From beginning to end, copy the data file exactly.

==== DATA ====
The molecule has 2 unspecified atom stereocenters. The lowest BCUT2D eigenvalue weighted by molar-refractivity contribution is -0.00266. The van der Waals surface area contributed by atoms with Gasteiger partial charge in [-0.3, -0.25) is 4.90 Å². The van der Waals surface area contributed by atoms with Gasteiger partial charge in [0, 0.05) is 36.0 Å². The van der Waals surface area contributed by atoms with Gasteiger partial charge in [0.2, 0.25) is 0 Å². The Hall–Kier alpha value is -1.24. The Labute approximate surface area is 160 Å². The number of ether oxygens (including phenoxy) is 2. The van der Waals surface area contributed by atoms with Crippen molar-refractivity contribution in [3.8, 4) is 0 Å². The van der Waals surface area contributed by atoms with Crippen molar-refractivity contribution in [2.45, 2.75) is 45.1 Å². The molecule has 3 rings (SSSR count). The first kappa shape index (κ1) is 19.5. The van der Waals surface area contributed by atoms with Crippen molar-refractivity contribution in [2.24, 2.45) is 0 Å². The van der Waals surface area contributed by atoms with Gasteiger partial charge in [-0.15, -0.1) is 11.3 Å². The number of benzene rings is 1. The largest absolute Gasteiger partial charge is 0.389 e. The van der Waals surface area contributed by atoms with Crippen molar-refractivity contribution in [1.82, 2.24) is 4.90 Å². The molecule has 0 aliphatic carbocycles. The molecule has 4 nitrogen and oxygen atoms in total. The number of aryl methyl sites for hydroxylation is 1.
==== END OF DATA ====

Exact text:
The molecule has 2 unspecified atom stereocenters. The lowest BCUT2D eigenvalue weighted by molar-refractivity contribution is -0.00266. The van der Waals surface area contributed by atoms with Gasteiger partial charge in [-0.3, -0.25) is 4.90 Å². The van der Waals surface area contributed by atoms with Gasteiger partial charge in [0, 0.05) is 36.0 Å². The van der Waals surface area contributed by atoms with Gasteiger partial charge in [0.2, 0.25) is 0 Å². The Hall–Kier alpha value is -1.24. The Labute approximate surface area is 160 Å². The number of ether oxygens (including phenoxy) is 2. The van der Waals surface area contributed by atoms with Crippen molar-refractivity contribution in [3.8, 4) is 0 Å². The van der Waals surface area contributed by atoms with Crippen molar-refractivity contribution in [2.45, 2.75) is 45.1 Å². The molecule has 3 rings (SSSR count). The first kappa shape index (κ1) is 19.5. The van der Waals surface area contributed by atoms with Crippen molar-refractivity contribution in [2.24, 2.45) is 0 Å². The van der Waals surface area contributed by atoms with Gasteiger partial charge in [-0.15, -0.1) is 11.3 Å². The number of benzene rings is 1. The largest absolute Gasteiger partial charge is 0.389 e. The van der Waals surface area contributed by atoms with Crippen molar-refractivity contribution in [1.82, 2.24) is 4.90 Å². The molecule has 0 aliphatic carbocycles. The molecule has 4 nitrogen and oxygen atoms in total. The number of aryl methyl sites for hydroxylation is 1.